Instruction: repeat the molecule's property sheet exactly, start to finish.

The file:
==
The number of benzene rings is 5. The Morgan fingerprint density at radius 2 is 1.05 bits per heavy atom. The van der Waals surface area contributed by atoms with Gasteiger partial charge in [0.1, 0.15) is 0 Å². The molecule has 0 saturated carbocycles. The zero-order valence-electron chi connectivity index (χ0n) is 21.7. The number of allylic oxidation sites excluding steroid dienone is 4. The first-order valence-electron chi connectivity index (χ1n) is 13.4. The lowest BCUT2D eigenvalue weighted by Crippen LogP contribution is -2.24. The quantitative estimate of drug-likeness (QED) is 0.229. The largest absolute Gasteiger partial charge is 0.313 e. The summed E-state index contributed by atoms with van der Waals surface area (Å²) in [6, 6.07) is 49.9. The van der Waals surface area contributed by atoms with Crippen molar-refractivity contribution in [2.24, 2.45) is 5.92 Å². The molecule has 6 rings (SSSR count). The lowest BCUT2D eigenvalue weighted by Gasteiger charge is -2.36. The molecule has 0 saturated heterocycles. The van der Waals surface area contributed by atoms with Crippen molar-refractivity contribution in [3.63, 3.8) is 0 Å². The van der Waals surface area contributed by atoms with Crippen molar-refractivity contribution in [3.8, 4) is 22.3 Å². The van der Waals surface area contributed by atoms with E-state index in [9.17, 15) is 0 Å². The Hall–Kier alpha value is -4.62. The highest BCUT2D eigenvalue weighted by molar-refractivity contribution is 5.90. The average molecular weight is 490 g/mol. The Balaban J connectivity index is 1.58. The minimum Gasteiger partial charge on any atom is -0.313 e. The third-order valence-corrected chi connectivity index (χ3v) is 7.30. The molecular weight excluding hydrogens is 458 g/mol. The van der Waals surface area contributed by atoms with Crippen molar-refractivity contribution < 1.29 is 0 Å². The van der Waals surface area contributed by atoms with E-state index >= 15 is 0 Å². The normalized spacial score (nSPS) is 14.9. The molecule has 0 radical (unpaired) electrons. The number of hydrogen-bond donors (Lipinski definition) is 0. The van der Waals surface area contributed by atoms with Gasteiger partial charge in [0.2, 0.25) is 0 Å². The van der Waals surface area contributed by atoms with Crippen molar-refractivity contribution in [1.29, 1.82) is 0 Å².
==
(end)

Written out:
The number of benzene rings is 5. The Morgan fingerprint density at radius 2 is 1.05 bits per heavy atom. The van der Waals surface area contributed by atoms with Gasteiger partial charge in [0.1, 0.15) is 0 Å². The molecule has 0 saturated carbocycles. The zero-order valence-electron chi connectivity index (χ0n) is 21.7. The number of allylic oxidation sites excluding steroid dienone is 4. The first-order valence-electron chi connectivity index (χ1n) is 13.4. The lowest BCUT2D eigenvalue weighted by Crippen LogP contribution is -2.24. The quantitative estimate of drug-likeness (QED) is 0.229. The largest absolute Gasteiger partial charge is 0.313 e. The summed E-state index contributed by atoms with van der Waals surface area (Å²) in [6, 6.07) is 49.9. The van der Waals surface area contributed by atoms with Crippen molar-refractivity contribution in [2.24, 2.45) is 5.92 Å². The molecule has 6 rings (SSSR count). The lowest BCUT2D eigenvalue weighted by Gasteiger charge is -2.36. The molecule has 0 saturated heterocycles. The van der Waals surface area contributed by atoms with Crippen molar-refractivity contribution in [3.63, 3.8) is 0 Å². The van der Waals surface area contributed by atoms with Crippen molar-refractivity contribution in [3.8, 4) is 22.3 Å². The van der Waals surface area contributed by atoms with E-state index in [9.17, 15) is 0 Å². The Hall–Kier alpha value is -4.62. The highest BCUT2D eigenvalue weighted by molar-refractivity contribution is 5.90. The average molecular weight is 490 g/mol. The Balaban J connectivity index is 1.58. The minimum Gasteiger partial charge on any atom is -0.313 e. The third-order valence-corrected chi connectivity index (χ3v) is 7.30. The molecular weight excluding hydrogens is 458 g/mol. The van der Waals surface area contributed by atoms with Crippen molar-refractivity contribution < 1.29 is 0 Å². The van der Waals surface area contributed by atoms with E-state index >= 15 is 0 Å². The normalized spacial score (nSPS) is 14.9. The molecule has 0 radical (unpaired) electrons. The number of hydrogen-bond donors (Lipinski definition) is 0. The van der Waals surface area contributed by atoms with Gasteiger partial charge in [0.2, 0.25) is 0 Å². The van der Waals surface area contributed by atoms with Crippen molar-refractivity contribution in [1.29, 1.82) is 0 Å².